Forget It: Things Car Insurance Won't Pay For

By Posted : 11/11/2010

Exclusions can really trip up a car insurance claim. These provisions in an insurance policy define instances where an insurance company will not pay out claims you make following an accident or other event.

To find your policy's exclusions, read the fine print. You'll generally find that each section (liability, comprehensive, collision, uninsured motorists, etc.) lists its own exclusions.

Many insurance companies adopt sample car insurance policies offered by the Insurance Services Office (ISO), a statistical and actuarial reporting group for the insurance industry. These ISO policies feature standard exclusions - although some insurers add additional exclusions.

Exclusions may exist because policies are written for the average individual, and not every individual needs certain types of coverage, says Christopher Boggs, director of education for the Insurance Journal Academy of Insurance in San Diego.

In some cases, you can purchase additional insurance to cover these types of excluded items.

In other cases, damages are excluded because they are covered by another policy, such as a home insurance policy. For example, your home or renters insurance policy - not your car insurance policy - generally covers personal property in your car.

Four types of car insurance coverage

A personal auto insurance policy includes four types of coverage, each with its own exclusions, Boggs says. They include:

  • Liability coverage (Part A): Defines damage you do to others. Under Part A, coverage generally is excluded if the policyholder is responsible for any intentional bodily injury or intentional damage.

"If I run into you with the intention of injuring you or damaging your car, that's often excluded," Boggs says.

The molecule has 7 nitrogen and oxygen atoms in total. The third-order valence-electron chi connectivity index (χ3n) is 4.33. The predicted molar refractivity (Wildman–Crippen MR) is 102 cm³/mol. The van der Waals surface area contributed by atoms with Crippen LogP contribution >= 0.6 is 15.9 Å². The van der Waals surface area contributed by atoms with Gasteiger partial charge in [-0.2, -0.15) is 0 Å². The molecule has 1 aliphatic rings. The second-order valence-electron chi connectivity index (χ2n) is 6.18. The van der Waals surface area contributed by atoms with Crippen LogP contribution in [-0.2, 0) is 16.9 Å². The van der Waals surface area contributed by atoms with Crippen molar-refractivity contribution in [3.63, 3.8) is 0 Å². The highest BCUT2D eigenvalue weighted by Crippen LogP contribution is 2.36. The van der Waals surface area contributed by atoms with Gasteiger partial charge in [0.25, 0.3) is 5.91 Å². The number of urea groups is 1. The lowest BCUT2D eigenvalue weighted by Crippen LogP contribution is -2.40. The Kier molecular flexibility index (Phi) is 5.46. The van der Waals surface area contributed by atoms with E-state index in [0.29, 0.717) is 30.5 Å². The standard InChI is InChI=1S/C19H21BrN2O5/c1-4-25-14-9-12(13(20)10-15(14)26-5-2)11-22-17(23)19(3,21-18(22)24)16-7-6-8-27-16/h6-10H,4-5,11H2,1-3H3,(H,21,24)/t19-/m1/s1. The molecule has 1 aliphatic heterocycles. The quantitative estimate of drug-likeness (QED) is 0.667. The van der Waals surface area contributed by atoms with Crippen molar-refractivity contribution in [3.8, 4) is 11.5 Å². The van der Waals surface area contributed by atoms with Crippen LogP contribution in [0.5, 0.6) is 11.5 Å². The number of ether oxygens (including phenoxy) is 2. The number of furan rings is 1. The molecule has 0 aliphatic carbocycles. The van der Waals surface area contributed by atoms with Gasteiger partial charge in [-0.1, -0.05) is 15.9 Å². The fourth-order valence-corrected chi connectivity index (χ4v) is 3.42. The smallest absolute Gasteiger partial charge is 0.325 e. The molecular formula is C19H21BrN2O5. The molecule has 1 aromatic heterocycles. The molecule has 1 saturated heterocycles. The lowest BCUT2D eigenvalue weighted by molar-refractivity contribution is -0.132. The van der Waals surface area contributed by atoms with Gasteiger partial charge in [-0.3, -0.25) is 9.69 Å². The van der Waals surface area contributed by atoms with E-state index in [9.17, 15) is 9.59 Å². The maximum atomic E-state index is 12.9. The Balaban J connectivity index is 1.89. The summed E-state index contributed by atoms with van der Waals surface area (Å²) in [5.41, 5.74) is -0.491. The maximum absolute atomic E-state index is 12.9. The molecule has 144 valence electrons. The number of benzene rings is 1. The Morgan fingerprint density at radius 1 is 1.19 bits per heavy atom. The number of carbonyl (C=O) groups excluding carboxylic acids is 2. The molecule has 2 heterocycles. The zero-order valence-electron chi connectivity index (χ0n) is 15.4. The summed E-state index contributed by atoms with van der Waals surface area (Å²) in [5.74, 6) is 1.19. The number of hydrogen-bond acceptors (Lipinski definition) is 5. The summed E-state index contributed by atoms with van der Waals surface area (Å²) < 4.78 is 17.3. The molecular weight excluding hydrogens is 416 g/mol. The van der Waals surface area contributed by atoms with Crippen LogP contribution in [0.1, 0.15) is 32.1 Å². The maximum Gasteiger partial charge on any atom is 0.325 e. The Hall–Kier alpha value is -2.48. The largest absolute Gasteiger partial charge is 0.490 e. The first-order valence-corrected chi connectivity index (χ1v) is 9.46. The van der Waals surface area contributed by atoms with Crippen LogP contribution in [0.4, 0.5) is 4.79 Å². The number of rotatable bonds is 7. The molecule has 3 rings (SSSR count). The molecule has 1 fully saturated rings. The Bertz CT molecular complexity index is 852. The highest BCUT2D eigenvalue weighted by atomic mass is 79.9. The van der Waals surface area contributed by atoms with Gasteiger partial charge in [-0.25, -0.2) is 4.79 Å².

Business use of your personal vehicle represents another common exclusion. Delivering pizzas in your car? Your vehicle can be considered a "livery conveyance," and you may be driving around uninsured.

"If the pizza place charges the same price for me to pick it up as it does to have the pizza delivered, the vehicle is not considered a livery vehicle," Boggs says. "But if the place charges an additional price for delivery, that may result in [the vehicle being] considered a livery conveyance, and activate the exclusion. It may depend on local and state laws, but that's possible."

  • Medical payments (MedPay) coverage (Part B). Covers bodily injury medical expenses for you and your passengers, regardless of negligence in the crash. Again, an exclusion applies to vehicles being used for business at the time of the accident.

"If the vehicle is considered a livery conveyance, there's no medical payment coverage to the persons occupying the vehicle. That includes the driver of the livery vehicle, someone riding along -- even someone riding on the hood, " Boggs says.

  • Uninsured and underinsured motorists (Part C). There are exclusions for crashes you have with other vehicles you own - in other words, you can't claim yourself as an uninsured motorist.
  • Damage to your auto (Part D). This is more commonly known as "comprehensive" and "collision" coverage. Comprehensive coverage pays for damage to your car that isn't due to an accident with another vehicle. This includes fire, theft, vandalism, natural disasters, weather and collision with animals. Collision coverage pays for repairs to your own vehicle resulting from a car accident.

As with other parts of the policy, both comprehensive and collision exclude coverage if your car was being used for business at the time of the accident.

Exclusions under Part D include wear and tear to your vehicle, mechanical or electrical breakdowns, and road damage to tires. Items such as radios, stereos, navigation systems, personal computers and telephones are also excluded - these are covered under your home insurance.

In addition, the policy excludes custom furnishings and equipment to your car. For example, snazzy graphics and custom paint jobs added to your car are not covered. You'll need to buy an endorsement if you want insurance to pay to have such items restored after a crash.

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